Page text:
'Would You Still Be There' has a very 'Infest'-era Papa Roach tinge to it...frighteningly so. It's almost to the point that I quite like it. Again, the chorus comes in and screws it up for me. It doesn't help that a lot of the clean singing sounds like it's either been over-produced or even auto-tuned. On saying all that though, it's a surprising point on the album so far that I can't completely slate. In fact, I may listen to it when I feel nostalgic for my childhood. My opinion; bassist Aaron Pauley is a better vocalist than frontman Austin Carlile.

'Glass Hearts' takes things in a more Metalcore direction, with a real sound of Bring Me The Horizon to it, but fails to make any real impact on my ear before the album's ballad 'Another You' comes in. Again, it's the lyrical content that puts me off. It's like the Metal equivalent of a sickening boy band single. Fans will find the hooks in this song enough to stand by it, but I personally will try to forget this song. Similar comments count for 'Break Free'.

'You Make Me Sick' starts of quite well, an effective riff that breaks the monotony that had built up to now. There's also a few moments where Carlile shows some balls in what has been up to now an adolescent vocal delivery. The long scream towards the end of the song is impressive, at least in the context of the rest of the record. Another unexpected highlight, but by no means a great song as far as my point of view is concerned.

After another irritating track in the shape of the disenfranchised cry-for-help anthem 'Identity Disorder', 'You're Not Alone' brings some much needed positivity to the proceedings. This is what a band like this should be doing; rallying it's fans to a call, bringing a feeling of togetherness between fans and the band itself. This song strikes me as one that the target audience in question will enjoy singing along to at each and every gig. The line 'Don't let the world bring you down' is the hook that will no doubt sink under the skin of many young Metalcore fans. This highlight does make the closing song 'Space Enough To Grow' very confusing and very frustrating; again things turn introverted, sad-eyed and infuriating to those who want young bands to strike out at the Metal scene with fire in their gut.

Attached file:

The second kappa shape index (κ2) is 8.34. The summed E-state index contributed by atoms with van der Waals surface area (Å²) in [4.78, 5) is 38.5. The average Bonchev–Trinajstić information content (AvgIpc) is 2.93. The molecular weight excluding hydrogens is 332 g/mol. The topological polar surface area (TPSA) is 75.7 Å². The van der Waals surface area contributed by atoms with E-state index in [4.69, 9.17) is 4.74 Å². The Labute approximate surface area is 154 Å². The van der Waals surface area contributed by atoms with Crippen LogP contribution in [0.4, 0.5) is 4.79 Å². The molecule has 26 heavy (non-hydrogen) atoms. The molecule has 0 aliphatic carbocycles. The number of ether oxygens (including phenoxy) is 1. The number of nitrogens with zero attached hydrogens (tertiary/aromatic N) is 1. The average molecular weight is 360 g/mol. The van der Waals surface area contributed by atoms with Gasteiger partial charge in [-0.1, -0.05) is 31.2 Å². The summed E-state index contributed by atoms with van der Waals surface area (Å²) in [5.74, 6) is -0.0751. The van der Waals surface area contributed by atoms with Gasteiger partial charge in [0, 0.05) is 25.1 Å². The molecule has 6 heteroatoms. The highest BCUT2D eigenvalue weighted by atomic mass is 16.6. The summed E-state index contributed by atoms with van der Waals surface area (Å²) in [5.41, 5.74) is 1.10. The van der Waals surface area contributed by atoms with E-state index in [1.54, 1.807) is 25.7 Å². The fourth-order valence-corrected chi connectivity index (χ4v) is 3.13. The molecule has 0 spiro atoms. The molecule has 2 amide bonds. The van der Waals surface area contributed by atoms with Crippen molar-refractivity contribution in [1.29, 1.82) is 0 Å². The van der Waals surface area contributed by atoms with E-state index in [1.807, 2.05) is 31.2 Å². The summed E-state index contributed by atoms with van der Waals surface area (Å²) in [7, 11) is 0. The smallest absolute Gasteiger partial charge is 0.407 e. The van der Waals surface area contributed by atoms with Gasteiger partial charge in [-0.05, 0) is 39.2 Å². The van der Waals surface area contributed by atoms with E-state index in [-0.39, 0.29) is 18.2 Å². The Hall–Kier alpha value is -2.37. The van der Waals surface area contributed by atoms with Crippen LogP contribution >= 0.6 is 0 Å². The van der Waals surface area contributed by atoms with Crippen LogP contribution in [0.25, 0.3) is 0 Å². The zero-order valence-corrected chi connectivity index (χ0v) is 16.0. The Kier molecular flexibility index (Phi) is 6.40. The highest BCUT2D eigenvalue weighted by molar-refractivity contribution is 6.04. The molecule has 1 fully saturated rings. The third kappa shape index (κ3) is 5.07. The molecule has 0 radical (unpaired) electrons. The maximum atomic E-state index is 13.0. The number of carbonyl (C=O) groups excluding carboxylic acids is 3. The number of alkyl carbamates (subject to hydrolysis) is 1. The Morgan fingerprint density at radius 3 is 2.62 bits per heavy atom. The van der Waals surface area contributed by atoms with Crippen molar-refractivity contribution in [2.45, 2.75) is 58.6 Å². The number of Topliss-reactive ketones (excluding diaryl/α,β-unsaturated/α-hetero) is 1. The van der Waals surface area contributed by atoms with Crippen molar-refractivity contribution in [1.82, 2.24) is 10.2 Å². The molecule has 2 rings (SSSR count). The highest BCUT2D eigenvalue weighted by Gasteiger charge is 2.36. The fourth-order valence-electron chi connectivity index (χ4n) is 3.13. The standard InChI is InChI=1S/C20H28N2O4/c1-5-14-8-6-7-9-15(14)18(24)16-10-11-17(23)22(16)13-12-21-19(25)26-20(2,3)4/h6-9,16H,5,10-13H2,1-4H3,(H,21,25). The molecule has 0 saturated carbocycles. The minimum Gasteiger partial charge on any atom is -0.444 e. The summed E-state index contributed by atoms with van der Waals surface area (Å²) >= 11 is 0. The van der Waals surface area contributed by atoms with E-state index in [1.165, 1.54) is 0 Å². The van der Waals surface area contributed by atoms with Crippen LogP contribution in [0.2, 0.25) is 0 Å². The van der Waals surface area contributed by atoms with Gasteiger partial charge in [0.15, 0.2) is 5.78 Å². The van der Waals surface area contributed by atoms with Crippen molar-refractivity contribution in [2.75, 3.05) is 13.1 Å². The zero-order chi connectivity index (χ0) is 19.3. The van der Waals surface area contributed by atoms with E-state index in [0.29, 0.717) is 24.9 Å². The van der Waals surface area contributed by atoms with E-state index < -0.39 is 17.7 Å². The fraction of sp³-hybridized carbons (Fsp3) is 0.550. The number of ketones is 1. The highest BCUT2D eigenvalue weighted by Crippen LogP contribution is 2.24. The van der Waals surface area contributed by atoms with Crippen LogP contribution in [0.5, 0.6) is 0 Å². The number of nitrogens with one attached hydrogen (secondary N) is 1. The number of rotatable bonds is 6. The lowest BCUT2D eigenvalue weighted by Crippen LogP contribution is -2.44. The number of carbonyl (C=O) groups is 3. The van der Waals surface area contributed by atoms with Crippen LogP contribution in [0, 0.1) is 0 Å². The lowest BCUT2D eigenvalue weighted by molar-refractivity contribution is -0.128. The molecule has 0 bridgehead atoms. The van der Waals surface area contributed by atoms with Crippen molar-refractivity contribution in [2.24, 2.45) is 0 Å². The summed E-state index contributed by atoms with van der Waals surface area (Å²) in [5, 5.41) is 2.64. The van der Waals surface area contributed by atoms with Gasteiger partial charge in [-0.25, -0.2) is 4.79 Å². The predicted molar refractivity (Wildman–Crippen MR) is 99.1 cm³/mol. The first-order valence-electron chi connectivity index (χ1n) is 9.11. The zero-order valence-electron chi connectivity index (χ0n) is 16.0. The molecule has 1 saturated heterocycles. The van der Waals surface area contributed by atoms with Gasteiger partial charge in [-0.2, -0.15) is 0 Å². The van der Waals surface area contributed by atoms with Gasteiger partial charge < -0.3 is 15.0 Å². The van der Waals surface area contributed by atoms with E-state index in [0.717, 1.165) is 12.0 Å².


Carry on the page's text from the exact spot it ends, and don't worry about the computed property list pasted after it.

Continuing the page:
One big issue I guess is that Of Mice & Men have their target audience; the misunderstood youth, confused, perhaps scared teens who turn to somewhat edgier music as an outlet or even as a shoulder to lean on. I can understand that; I think we've all been there at some point whether we admit it or not. When it comes down to it, this is an album for a new generation to grasp onto. I have no doubt this album will do well, it has all the hallmarks of an album that younger people will snap up in seconds, but for those of you out there who need brains and brawn in their Metal, who need something a bit different rather than a mishmash of commercially successful styles and self-conscious teenage anthems, I can only recommend that you avoid this album. Despite the fact that the fans of this group and even Melodic Metalcore fans in general will love this album, this is my review, and I must be honest to my own opinion.

This album sounds too empty, too copy-cat and too shamelessly marketable to me. Too frequently I find it infuriatingly simple and derivative of a few tried and tested styles of Metal, and it never equals the sum of those parts. Considering the hype around this band at the moment, I'm doubly stumped, and at the end of the day this album makes me wonder how long Metalcore can carry on riding a wave of popularity before everyone realises that it's run out of ideas and has stagnated horribly. I won't be playing this album again, and will probably forget it's existence in a few months.

Rating: 1/10